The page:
FIG. 7 is a perspective view of an embodiment of the present invention installed on the front portion of a vehicle as part of a modified bumper system; and

FIG. 8 is a perspective view of the modified bumper system of FIG. 7 after the bumper system has undergone the deployment process.

DETAILED DESCRIPTION OF THE PREFERRED EMBODIMENTS

The presently preferred embodiments of the present invention will be best understood by reference to the drawings, wherein like parts are designated by like numerals throughout. It will be readily understood that the components of the present invention, as generally described and illustrated in the figures herein, could be arranged and designed in a wide variety of different configurations. Thus, the following more detailed description of the embodiments of the apparatus, system, and method of the present invention, as represented in FIGS. 1 through 8, is not intended to limit the scope of the invention, as claimed, but is merely representative of presently preferred embodiments of the invention.

Referring to FIG. 1, a cross-sectional view of the undeployed configuration of a linear actuator 10 having an internal dampening mechanism according to the present invention is illustrated. The actuator 10 comprises a housing 12 having a first end 14 and a second end 16. The housing 12 is generally cylindrical in shape and is made of metal, plastic, or other materials known in the art. Preferably, the housing 12 defines an internal chamber 18 capable of receiving and/or retaining a liquid or gaseous fluid.

The linear actuator 10 also comprises a constricted opening 20 disposed at the first end 14. A “constricted opening” is a hole or aperture in the actuator 10 that is constructed such that the cross-sectional diameter of the linear actuator 10 at the constricted opening 20 is less than the cross-sectional diameter of the linear actuator 10 at the second end 16.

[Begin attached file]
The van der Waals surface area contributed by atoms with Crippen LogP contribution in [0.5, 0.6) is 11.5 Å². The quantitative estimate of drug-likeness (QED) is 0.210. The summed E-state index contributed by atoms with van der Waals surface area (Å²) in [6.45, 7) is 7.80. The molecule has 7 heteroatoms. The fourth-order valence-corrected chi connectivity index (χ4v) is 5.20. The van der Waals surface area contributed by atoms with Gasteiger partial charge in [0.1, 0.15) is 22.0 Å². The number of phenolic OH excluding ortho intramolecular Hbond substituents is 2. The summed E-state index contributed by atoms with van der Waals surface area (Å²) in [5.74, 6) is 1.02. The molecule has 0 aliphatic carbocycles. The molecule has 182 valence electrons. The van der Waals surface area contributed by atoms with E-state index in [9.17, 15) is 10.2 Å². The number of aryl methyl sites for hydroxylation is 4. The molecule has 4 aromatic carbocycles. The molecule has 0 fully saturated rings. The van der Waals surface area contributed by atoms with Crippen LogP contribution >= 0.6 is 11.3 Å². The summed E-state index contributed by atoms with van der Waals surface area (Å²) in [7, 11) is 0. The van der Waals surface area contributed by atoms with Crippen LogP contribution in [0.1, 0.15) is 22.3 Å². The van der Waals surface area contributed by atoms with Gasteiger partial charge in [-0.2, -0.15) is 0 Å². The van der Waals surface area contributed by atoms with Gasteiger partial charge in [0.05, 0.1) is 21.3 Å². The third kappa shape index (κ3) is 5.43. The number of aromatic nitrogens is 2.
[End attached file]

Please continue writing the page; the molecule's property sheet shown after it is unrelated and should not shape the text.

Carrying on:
A piston 22 is added to the linear actuator 10. The piston 22 is disposed within the housing 12 and is made of plastic, metal, or other materials known in the art. Preferably, the piston 22 is configured to move or slide longitudinally along the internal chamber 18.

The piston 22 is further constructed such that it comprises two sections or portions: a shaft portion 24 and a head portion 26. The shaft portion 24 is an elongated rod or tube that extends longitudinally along the length of the internal chamber 18. The diameter of the shaft portion 24 is smaller than the constricted opening 20 such that the shaft portion 24 is slidable through the constricted opening 20. “Slidable through the constricted opening” means that the shaft portion 24 is capable of exiting the linear actuator 10 by moving or passing through the constricted opening 20.

The head portion 26 is constructed such that it is not slidable through the constricted opening 20. More specifically, the head portion 26 is a section of the piston 22 having a diameter that is larger than the constricted opening 20. This difference in size between the head portion 26 and the constricted opening 20 binds the head portion 26 within the internal chamber 18.